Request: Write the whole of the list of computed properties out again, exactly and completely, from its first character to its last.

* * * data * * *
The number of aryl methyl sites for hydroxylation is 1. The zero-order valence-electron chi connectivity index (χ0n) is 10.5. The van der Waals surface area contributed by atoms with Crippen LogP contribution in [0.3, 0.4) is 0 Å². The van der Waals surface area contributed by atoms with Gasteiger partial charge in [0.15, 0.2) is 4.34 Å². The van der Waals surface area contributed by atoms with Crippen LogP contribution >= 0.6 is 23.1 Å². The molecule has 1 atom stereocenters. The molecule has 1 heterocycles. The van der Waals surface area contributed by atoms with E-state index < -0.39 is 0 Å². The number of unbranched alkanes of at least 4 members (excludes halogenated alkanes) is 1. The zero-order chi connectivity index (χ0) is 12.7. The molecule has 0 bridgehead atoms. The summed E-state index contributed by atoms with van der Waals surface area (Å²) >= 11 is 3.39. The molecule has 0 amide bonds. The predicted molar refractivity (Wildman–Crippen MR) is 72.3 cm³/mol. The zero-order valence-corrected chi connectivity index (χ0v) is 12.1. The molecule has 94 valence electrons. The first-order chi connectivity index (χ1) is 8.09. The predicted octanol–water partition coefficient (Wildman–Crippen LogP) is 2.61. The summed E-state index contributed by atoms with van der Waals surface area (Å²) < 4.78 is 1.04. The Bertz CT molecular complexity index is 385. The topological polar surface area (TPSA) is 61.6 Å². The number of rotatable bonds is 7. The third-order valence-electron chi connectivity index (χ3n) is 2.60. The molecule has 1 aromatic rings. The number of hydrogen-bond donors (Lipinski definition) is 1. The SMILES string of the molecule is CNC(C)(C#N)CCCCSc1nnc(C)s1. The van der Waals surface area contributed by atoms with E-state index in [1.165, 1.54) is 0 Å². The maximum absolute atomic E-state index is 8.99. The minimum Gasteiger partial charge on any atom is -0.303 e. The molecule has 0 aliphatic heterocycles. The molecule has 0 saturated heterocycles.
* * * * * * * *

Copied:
The number of aryl methyl sites for hydroxylation is 1. The zero-order valence-electron chi connectivity index (χ0n) is 10.5. The van der Waals surface area contributed by atoms with Crippen LogP contribution in [0.3, 0.4) is 0 Å². The van der Waals surface area contributed by atoms with Gasteiger partial charge in [0.15, 0.2) is 4.34 Å². The van der Waals surface area contributed by atoms with Crippen LogP contribution >= 0.6 is 23.1 Å². The molecule has 1 atom stereocenters. The molecule has 1 heterocycles. The van der Waals surface area contributed by atoms with E-state index < -0.39 is 0 Å². The number of unbranched alkanes of at least 4 members (excludes halogenated alkanes) is 1. The zero-order chi connectivity index (χ0) is 12.7. The molecule has 0 bridgehead atoms. The summed E-state index contributed by atoms with van der Waals surface area (Å²) >= 11 is 3.39. The molecule has 0 amide bonds. The predicted molar refractivity (Wildman–Crippen MR) is 72.3 cm³/mol. The zero-order valence-corrected chi connectivity index (χ0v) is 12.1. The molecule has 94 valence electrons. The first-order chi connectivity index (χ1) is 8.09. The predicted octanol–water partition coefficient (Wildman–Crippen LogP) is 2.61. The summed E-state index contributed by atoms with van der Waals surface area (Å²) < 4.78 is 1.04. The Bertz CT molecular complexity index is 385. The topological polar surface area (TPSA) is 61.6 Å². The number of rotatable bonds is 7. The third-order valence-electron chi connectivity index (χ3n) is 2.60. The molecule has 1 aromatic rings. The number of hydrogen-bond donors (Lipinski definition) is 1. The SMILES string of the molecule is CNC(C)(C#N)CCCCSc1nnc(C)s1. The van der Waals surface area contributed by atoms with E-state index in [1.165, 1.54) is 0 Å². The maximum absolute atomic E-state index is 8.99. The minimum Gasteiger partial charge on any atom is -0.303 e. The molecule has 0 aliphatic heterocycles. The molecule has 0 saturated heterocycles.